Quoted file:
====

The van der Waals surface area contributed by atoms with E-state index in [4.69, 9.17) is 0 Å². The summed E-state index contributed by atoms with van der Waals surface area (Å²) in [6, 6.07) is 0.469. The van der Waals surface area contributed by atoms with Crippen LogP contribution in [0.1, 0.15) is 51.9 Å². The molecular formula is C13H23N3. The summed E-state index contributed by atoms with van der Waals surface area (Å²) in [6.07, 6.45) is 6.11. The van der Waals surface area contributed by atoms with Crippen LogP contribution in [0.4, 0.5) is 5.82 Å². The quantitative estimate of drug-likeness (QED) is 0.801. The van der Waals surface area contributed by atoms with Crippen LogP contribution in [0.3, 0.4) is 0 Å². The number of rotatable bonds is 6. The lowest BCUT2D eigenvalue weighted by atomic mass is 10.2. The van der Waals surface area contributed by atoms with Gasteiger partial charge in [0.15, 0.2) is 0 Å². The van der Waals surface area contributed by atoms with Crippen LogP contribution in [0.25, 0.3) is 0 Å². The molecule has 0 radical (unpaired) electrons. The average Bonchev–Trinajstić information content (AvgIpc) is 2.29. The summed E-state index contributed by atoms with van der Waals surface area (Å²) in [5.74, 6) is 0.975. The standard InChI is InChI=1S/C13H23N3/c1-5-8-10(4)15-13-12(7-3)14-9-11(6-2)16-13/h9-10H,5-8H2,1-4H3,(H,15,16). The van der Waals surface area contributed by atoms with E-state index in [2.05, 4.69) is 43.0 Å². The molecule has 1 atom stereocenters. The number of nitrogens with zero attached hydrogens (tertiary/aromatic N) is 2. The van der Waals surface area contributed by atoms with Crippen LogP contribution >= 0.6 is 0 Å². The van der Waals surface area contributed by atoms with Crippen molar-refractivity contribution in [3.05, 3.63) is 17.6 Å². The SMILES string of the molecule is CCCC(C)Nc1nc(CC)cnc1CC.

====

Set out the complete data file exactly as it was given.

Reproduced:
The van der Waals surface area contributed by atoms with E-state index in [4.69, 9.17) is 0 Å². The summed E-state index contributed by atoms with van der Waals surface area (Å²) in [6, 6.07) is 0.469. The van der Waals surface area contributed by atoms with Crippen LogP contribution in [0.1, 0.15) is 51.9 Å². The molecular formula is C13H23N3. The summed E-state index contributed by atoms with van der Waals surface area (Å²) in [6.07, 6.45) is 6.11. The van der Waals surface area contributed by atoms with Crippen LogP contribution in [0.4, 0.5) is 5.82 Å². The quantitative estimate of drug-likeness (QED) is 0.801. The van der Waals surface area contributed by atoms with Crippen LogP contribution in [0.3, 0.4) is 0 Å². The number of rotatable bonds is 6. The lowest BCUT2D eigenvalue weighted by atomic mass is 10.2. The van der Waals surface area contributed by atoms with Gasteiger partial charge in [0.15, 0.2) is 0 Å². The van der Waals surface area contributed by atoms with Crippen LogP contribution in [0.25, 0.3) is 0 Å². The molecule has 0 radical (unpaired) electrons. The average Bonchev–Trinajstić information content (AvgIpc) is 2.29. The summed E-state index contributed by atoms with van der Waals surface area (Å²) in [5.74, 6) is 0.975. The standard InChI is InChI=1S/C13H23N3/c1-5-8-10(4)15-13-12(7-3)14-9-11(6-2)16-13/h9-10H,5-8H2,1-4H3,(H,15,16). The van der Waals surface area contributed by atoms with E-state index in [2.05, 4.69) is 43.0 Å². The molecule has 1 atom stereocenters. The number of nitrogens with zero attached hydrogens (tertiary/aromatic N) is 2. The van der Waals surface area contributed by atoms with Crippen LogP contribution >= 0.6 is 0 Å². The van der Waals surface area contributed by atoms with Crippen molar-refractivity contribution in [3.05, 3.63) is 17.6 Å². The SMILES string of the molecule is CCCC(C)Nc1nc(CC)cnc1CC.